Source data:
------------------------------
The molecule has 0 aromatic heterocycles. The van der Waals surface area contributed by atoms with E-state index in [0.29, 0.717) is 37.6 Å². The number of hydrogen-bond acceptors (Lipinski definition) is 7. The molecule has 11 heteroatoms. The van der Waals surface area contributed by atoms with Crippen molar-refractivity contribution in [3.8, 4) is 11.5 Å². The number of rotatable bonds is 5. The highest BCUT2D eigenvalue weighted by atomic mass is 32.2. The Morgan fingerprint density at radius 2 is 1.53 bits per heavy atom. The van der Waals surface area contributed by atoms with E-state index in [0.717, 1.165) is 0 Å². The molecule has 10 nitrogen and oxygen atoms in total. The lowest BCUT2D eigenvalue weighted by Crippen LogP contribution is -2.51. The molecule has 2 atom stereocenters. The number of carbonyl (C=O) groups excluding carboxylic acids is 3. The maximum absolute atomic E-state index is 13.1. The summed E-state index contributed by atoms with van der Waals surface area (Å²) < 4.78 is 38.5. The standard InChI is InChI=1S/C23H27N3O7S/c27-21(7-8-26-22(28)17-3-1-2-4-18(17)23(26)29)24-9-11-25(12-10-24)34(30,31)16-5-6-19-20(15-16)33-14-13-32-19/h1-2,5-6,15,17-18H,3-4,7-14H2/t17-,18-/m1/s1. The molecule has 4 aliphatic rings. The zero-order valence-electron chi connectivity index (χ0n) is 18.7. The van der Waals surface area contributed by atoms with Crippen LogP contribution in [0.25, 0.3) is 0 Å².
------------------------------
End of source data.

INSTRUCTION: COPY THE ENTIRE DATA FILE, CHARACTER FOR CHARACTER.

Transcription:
The molecule has 0 aromatic heterocycles. The van der Waals surface area contributed by atoms with E-state index in [0.29, 0.717) is 37.6 Å². The number of hydrogen-bond acceptors (Lipinski definition) is 7. The molecule has 11 heteroatoms. The van der Waals surface area contributed by atoms with Crippen molar-refractivity contribution in [3.8, 4) is 11.5 Å². The number of rotatable bonds is 5. The highest BCUT2D eigenvalue weighted by atomic mass is 32.2. The Morgan fingerprint density at radius 2 is 1.53 bits per heavy atom. The van der Waals surface area contributed by atoms with E-state index in [0.717, 1.165) is 0 Å². The molecule has 10 nitrogen and oxygen atoms in total. The lowest BCUT2D eigenvalue weighted by Crippen LogP contribution is -2.51. The molecule has 2 atom stereocenters. The number of carbonyl (C=O) groups excluding carboxylic acids is 3. The maximum absolute atomic E-state index is 13.1. The summed E-state index contributed by atoms with van der Waals surface area (Å²) < 4.78 is 38.5. The standard InChI is InChI=1S/C23H27N3O7S/c27-21(7-8-26-22(28)17-3-1-2-4-18(17)23(26)29)24-9-11-25(12-10-24)34(30,31)16-5-6-19-20(15-16)33-14-13-32-19/h1-2,5-6,15,17-18H,3-4,7-14H2/t17-,18-/m1/s1. The molecule has 4 aliphatic rings. The zero-order valence-electron chi connectivity index (χ0n) is 18.7. The van der Waals surface area contributed by atoms with Crippen LogP contribution in [0.25, 0.3) is 0 Å².